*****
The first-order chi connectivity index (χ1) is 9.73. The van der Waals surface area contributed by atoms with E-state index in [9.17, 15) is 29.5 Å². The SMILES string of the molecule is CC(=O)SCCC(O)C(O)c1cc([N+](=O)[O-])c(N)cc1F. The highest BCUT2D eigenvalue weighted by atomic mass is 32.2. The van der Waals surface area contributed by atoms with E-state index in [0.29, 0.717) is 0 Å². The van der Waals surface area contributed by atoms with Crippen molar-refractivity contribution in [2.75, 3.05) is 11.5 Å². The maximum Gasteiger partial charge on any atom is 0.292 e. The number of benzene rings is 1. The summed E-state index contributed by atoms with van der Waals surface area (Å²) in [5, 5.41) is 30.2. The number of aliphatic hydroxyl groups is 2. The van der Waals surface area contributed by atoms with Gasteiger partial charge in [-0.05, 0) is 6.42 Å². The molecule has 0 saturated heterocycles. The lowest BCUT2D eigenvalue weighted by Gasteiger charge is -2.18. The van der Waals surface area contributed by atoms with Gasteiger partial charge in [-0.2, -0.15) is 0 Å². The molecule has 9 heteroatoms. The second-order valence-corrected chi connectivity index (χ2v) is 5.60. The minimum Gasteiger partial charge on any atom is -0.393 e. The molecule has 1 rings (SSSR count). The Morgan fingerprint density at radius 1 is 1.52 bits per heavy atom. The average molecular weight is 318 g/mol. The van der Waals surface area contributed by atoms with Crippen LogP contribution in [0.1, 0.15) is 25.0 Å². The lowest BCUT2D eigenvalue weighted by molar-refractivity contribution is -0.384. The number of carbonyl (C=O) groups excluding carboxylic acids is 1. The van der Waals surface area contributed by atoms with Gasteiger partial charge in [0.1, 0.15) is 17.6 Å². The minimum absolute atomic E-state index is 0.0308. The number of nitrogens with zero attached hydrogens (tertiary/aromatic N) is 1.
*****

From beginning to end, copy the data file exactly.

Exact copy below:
The first-order chi connectivity index (χ1) is 9.73. The van der Waals surface area contributed by atoms with E-state index in [9.17, 15) is 29.5 Å². The SMILES string of the molecule is CC(=O)SCCC(O)C(O)c1cc([N+](=O)[O-])c(N)cc1F. The highest BCUT2D eigenvalue weighted by atomic mass is 32.2. The van der Waals surface area contributed by atoms with E-state index in [0.29, 0.717) is 0 Å². The van der Waals surface area contributed by atoms with Crippen molar-refractivity contribution in [2.75, 3.05) is 11.5 Å². The maximum Gasteiger partial charge on any atom is 0.292 e. The number of benzene rings is 1. The summed E-state index contributed by atoms with van der Waals surface area (Å²) in [5, 5.41) is 30.2. The number of aliphatic hydroxyl groups is 2. The van der Waals surface area contributed by atoms with Gasteiger partial charge in [-0.05, 0) is 6.42 Å². The molecule has 0 saturated heterocycles. The lowest BCUT2D eigenvalue weighted by Gasteiger charge is -2.18. The van der Waals surface area contributed by atoms with Gasteiger partial charge in [-0.2, -0.15) is 0 Å². The molecule has 9 heteroatoms. The second-order valence-corrected chi connectivity index (χ2v) is 5.60. The minimum Gasteiger partial charge on any atom is -0.393 e. The molecule has 1 rings (SSSR count). The Morgan fingerprint density at radius 1 is 1.52 bits per heavy atom. The average molecular weight is 318 g/mol. The van der Waals surface area contributed by atoms with Crippen LogP contribution in [0.1, 0.15) is 25.0 Å². The lowest BCUT2D eigenvalue weighted by molar-refractivity contribution is -0.384. The number of carbonyl (C=O) groups excluding carboxylic acids is 1. The van der Waals surface area contributed by atoms with Gasteiger partial charge in [0.1, 0.15) is 17.6 Å². The minimum absolute atomic E-state index is 0.0308. The number of nitrogens with zero attached hydrogens (tertiary/aromatic N) is 1.